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Shades of Interesting

Websters English Dictionary defines interesting as follows:

Attracting your attention and making you want to learn more about something or to be involved in something: not dull or boring.

If we read between the lines of the outlined definition, we infer we already must have interest in something in order for a particular item that relates to the thing in question to justifiably pique our interest. Say you read a novel by Jane Austen and find it interesting. Your interest can be piqued when you discover some other novel penned by Jane Austen. Your discovery of Jane Austen? Outcome of an interest in novels. But how and when you discovered novels or your first foray into Jane Austen? Could be chance, could be peer influence, could be direction by parents, teachers, or mentors, typically not by some normative self existing expansion of interest.

The fallout of a focus only on what already is interesting?

Only a person who is perfect at expanding their boundaries can navigate life successfully via focus only on what they already find to be interesting. Who then is capable of such a feat?

One of the benefits of well structured formal education is direction of students to things they might not naturally find interesting, but in hindsight might actually enjoy. Think for instance a foray into literature, history, music, anthropology etc., things that lie at fringes of science, subjects science students might not foray into absent dictates of a formal education system. If we delve within disciplines, we find details of some of the most important concepts can hardly be characterized as interesting, yet can be of extreme importance. It seems clear then that it is possible to focus only on what we already find interesting and miss out on some of the most important concepts or things in our vicinity. What we already find interesting then does not necessarily equate to everything that is of importance.

“Already interesting” likely does not encompass everything that is of importance, as such does not encompass all that is capable of piquing or capturing our interest.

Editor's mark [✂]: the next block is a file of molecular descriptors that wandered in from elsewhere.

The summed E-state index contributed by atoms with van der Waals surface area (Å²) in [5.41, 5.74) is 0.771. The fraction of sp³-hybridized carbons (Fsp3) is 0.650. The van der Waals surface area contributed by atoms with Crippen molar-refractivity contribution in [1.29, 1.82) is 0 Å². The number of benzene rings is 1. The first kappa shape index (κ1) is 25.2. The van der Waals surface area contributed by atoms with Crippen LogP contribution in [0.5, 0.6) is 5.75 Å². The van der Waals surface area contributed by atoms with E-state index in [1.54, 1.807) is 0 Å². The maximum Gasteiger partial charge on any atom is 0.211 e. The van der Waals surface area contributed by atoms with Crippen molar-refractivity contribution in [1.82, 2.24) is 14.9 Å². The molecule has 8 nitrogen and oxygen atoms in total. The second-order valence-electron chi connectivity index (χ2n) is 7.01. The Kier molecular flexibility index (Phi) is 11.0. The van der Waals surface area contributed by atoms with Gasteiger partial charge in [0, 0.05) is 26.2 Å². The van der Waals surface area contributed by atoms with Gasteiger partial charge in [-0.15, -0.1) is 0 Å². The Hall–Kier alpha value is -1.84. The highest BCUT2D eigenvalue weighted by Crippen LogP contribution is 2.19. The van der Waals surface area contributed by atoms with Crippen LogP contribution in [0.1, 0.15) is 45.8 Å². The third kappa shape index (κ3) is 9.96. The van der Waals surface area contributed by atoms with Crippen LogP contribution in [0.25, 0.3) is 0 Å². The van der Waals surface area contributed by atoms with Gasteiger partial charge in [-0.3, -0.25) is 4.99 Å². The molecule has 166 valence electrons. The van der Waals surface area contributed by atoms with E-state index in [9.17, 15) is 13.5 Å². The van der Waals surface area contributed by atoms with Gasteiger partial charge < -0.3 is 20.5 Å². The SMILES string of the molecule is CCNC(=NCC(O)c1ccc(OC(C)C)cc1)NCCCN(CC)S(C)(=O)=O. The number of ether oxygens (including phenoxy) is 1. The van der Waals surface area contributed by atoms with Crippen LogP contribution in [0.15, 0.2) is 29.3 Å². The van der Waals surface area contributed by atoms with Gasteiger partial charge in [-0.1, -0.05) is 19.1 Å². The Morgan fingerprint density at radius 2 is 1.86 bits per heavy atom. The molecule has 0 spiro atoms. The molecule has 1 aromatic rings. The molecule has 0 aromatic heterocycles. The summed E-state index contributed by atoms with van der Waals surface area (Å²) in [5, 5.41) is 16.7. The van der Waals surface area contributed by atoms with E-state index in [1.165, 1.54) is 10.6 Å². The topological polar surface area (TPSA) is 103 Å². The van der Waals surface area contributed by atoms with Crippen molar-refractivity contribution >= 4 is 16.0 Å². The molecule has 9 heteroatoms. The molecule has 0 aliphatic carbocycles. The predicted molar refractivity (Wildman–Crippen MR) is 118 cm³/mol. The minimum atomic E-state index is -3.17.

I have adopted a large history book as some sort of lifetime project. Given I write and lecture for a living in the field of Business & Management, I do a lot of reading and writing for a living, as such do not have a lot of time for reading outside of my discipline — I try, however, to get some reading in as much as I am able to manage. The history book in question is over 900 pages, and I am about page 225 or so. Given the book is a lifetime project, at 31 pages per year for the next 25 years, I will have completed the book by the time I turn 70. Given I started reading in late 2015, I already am way ahead of the lifetime reading curve. The point of bringing up the book, which I must say I have found mostly interesting and filled with substantive knowledge?

Sections of the history book I have found boring were boring precisely because there really was not much that was substantive that could be said about the time or the people. In midst of boring, I found some important piece of information — all some sections of history are good for is meaningless intrigue. We are talking intrigue for the sake of intrigue, as opposed to intrigue for some purpose grand or false.

If we keep an open mind, we always have capacity to recharacterize things of importance in which we currently do not have interest as things of interest. Important but not yet discovered then is a different shade of interesting.

Important but not yet discovered is a different shade of interesting.
An open (curious) and wise mind is carousel for ageless, interesting yet to be discovered wisdom.
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